Corruption to the left of him. Corruption to the right of him. Corruption right in front of him. Yet in spite of all this, Howard Fineman of Newsweek maintains that Barack Obama has been somehow hermetically sealed off from Chicago corruption throughout his political career. Fineman is merely echoing the premise currently being promoted by much of the media in his Newsweek article about Illinois governor Rod Blagovech and Jesse Jackson, Jr.. Fineman starts out by hinting that Jesse Jackson, Jr. was corruptible (emphasis mine):
What I know about the South Side of Chicago I know not from Barack Obama, but from Rep. Jesse Jackson Jr. In the summer of 1997, I spent two days with him there. He was in his second term representing the area. He was fond of it, but the real message I got from him was: I want to be in the Loop, literally. The son of the civil-rights leader had attended St. Albans School in Washington and gone on to earn a law degree. He of course knew the history of the movement, and revered it. He admired his dad, whom he called "The Rev." But it was clear that Junior hungered for proximity to established money and power. He told me about the time that friends in the business world had taken him downtown for a tour of the Federal Reserve's branch on LaSalle Street. He had been ushered into the inner sanctum and shown the real stuff: bundled stacks of Benjamins. Jackson laughed at the memory, but clearly was impressed. That was real clout, he said. That was the way the world really worked. I thought of Junior's trip to the bank when I read U.S. Attorney Patrick Fitzgerald's charges against Illinois Gov. Rod Blagojevich. And I thought of Junior when I noted the suggestion, made by ABC News, that Junior was "candidate no. 5" in Fitzgerald's criminal complaint. On that candidate's behalf, prosecutors claim, "emissaries" allegedly offered to raise major cash for Blagojevich. In exchange, the prosecutors say, Blago was willing to name that candidate to fill Obama's suddenly vacant U.S. Senate seat.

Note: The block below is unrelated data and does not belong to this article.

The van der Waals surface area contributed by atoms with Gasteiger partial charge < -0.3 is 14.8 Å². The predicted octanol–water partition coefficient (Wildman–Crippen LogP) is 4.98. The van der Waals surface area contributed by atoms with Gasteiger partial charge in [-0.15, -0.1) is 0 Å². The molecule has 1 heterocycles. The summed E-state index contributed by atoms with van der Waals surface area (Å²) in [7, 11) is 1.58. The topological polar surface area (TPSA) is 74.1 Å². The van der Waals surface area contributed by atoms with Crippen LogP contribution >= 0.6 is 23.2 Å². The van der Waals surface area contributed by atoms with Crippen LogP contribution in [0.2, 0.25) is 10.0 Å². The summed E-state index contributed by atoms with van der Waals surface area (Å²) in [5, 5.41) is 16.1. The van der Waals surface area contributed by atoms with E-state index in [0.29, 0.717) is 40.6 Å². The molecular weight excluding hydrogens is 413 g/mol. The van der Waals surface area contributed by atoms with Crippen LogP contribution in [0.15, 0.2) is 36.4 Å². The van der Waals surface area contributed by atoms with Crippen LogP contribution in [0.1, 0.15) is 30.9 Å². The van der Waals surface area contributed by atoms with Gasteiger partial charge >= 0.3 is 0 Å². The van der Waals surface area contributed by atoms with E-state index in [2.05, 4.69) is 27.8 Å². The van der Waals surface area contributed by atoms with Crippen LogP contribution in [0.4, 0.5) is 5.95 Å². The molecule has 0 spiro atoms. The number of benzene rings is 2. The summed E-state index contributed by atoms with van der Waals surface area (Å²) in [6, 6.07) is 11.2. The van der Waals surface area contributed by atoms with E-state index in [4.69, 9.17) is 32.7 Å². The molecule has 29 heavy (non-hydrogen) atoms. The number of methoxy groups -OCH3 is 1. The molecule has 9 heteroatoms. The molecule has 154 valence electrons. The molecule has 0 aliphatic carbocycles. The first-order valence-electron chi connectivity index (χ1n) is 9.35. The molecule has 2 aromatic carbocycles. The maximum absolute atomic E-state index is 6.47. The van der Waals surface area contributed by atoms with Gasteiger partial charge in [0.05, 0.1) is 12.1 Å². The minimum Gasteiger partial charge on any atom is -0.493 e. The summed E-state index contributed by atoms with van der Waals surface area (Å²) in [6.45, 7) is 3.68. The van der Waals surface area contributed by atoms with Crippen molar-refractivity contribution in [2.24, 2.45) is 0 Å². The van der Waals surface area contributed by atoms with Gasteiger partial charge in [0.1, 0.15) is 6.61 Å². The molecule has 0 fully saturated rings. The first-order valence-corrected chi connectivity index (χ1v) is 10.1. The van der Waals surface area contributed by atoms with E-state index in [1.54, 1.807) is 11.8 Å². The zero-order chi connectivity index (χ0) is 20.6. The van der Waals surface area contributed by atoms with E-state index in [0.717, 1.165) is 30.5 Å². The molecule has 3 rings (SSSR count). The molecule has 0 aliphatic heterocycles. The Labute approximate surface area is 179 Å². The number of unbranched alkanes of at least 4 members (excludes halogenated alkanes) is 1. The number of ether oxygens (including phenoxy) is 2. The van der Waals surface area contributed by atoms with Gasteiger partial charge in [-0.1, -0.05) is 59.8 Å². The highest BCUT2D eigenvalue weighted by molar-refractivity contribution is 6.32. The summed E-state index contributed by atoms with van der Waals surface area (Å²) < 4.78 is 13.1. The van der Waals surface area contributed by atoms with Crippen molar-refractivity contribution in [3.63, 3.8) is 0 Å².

From suggesting that Jesse Jackson, Jr. could be corrupted, Fineman then goes on to assert that Obama was able to remain simon pure while all the Chicago corruption swirled around him because he was lucky enough not to remain in any elected position long enough to be corrupted:
Among Obama's many gifts are luck—and a knack for not staying long enough in any one place to be corrupted by the local culture. Luckily for him, the world economy is falling apart, which meant that he was too busy learning about credit default swaps to worry about who he wanted to replace him in his U.S. Senate seat from Illinois. More important, Obama managed to be allied with, but not really captured by, a host of Chicago and Illinois factions. There are virtues in having a relatively short career, especially if you have to spend it in the gamey Land of Lincoln. When Obama did choose sides, he chose early and wisely, thanks, serendipitously, to his wife's ties. He joined the Daley Family team—Mayor Richie and Brother Bill. And he kept a certain distance from Blagojevich, who by all accounts had become the worst of the worst—trading his early reformist label for harsh pay-to-play tactics, and a lunatic disregard for what the Feds were up to. (Blagojevich's office issued a general statement saying his arrest would have "no impact" on the people of Illinois, and that all business would continue.)
Huh? Obama kept a certain distance from Blagojevich? Fineman then contradicts this assertion in his very next paragraph:
My sense is that there isn't much Blago can do to damage Obama. Yes, Obama was an early supporter and adviser in 2002, when Blago first ran for governor and Obama was positioning himself to run for U.S. Senate in 2004. Yes, Obama allies Rahm Emanuel and David Wilhelm (but not David Axelrod) did work on that campaign. But Obama had the sense to keep his distance—and he essentially got out of town before Blago went wild.
Sorry, Howard, but working as an adviser to Blagojevich when he was running for governor does not strike your humble correspondent as keeping his distance.